Why Researchers Need Our Blood in Solving the Mystery of Anorexia

By: 
June Alexander

People like me who experience anorexia nervosa want to make our life count; we want to do something so that others do not suffer like us. And we can.

Already, hundreds of us have participated in exciting research, ANGI, the Anorexia Nervosa Genetics Initiative, by contributing a blood sample.

This is a great achievement, but to solve the difficult Anorexia mystery, we need many more blood samples - thousands more, actually – 25,000 in total. Research team leader Prof. Nick Martin, at the Queensland Institute of Medical Research (QIMR), Australia, explains why the researchers need our help:

Why does the research team want our blood?

  • Prof. Martin: We need the blood so we can extract DNA to genotype all the genes and try and find which ones predispose to anorexia. 

Who can give the blood? Like, do you need to be of a certain age, sex, do you need to be suffering from Anorexia Nervosa today or do you need to be recovered from Anorexia Nervosa?

  • Prof. Martin: You can be of any age, either sex, and have anorexia now, or in the past.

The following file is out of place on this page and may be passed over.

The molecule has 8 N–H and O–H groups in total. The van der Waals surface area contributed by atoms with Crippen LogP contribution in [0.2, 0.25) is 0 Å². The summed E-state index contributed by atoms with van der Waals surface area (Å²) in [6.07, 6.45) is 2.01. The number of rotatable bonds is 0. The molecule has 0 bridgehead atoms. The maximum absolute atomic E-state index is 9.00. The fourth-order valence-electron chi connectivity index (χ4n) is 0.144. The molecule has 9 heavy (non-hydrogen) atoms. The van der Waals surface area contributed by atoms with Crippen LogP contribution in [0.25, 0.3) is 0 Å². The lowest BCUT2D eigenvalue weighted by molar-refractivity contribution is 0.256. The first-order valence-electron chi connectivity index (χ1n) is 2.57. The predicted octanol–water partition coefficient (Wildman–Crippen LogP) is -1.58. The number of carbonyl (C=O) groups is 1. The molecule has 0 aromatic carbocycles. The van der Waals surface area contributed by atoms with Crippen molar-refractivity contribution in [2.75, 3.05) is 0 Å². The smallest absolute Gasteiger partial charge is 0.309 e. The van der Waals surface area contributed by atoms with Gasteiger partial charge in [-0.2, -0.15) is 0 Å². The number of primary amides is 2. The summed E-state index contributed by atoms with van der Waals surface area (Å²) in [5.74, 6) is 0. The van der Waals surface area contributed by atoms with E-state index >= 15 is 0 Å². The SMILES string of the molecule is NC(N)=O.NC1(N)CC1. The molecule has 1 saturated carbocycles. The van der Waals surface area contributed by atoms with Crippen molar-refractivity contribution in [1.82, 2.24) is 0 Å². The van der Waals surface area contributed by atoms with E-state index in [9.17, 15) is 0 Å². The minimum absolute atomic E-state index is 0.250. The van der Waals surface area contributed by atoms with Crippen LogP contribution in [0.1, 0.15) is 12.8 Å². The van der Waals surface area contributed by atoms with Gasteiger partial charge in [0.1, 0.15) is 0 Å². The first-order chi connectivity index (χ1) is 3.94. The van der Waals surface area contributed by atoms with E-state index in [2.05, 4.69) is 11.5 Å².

What happens after we provide a blood sample, like, where does it go?

  • Prof. Martin: The blood goes to QIMR in Brisbane for initial processing and then to Rutgers University in New Jersey where it will be genotyped. 

When can we expect some sort of outcome on this ANGI research project?

  • Prof. Martin: This is a four-year project and we hope to have found the principal genes by the end of it. To turn that knowledge into new cures will take years longer. Typically in medical research it is around 15 years between a basic discovery and a new drug on the market. This is largely because of the rigorous FDA (USA Food and Drug Administration) regulations for new drug approval. But new drugs aren’t the only possible outcome—results will help us understand the biology of the illness and may also help us with identifying individuals at greatest risk. 

Why this research is important?

  • Prof. Martin: The best way to new cures is to understand the basic biology and finding the genes in this way is a major step to achieving this.

How many samples do we need to get?

  • Prof. Martin: Internationally, ANGI is targeting 8000 cases and the global effort, AN25K, wants to collect at least 25,000!

To find out how you can make your experience with Anorexia count in finding a cure for Anorexia Nervosa: 
In the United States of America click here 

In the United Kingdom: click here
In Australia: click here


For further information, see also: Roll up your sleeve for science! I can hardly wait

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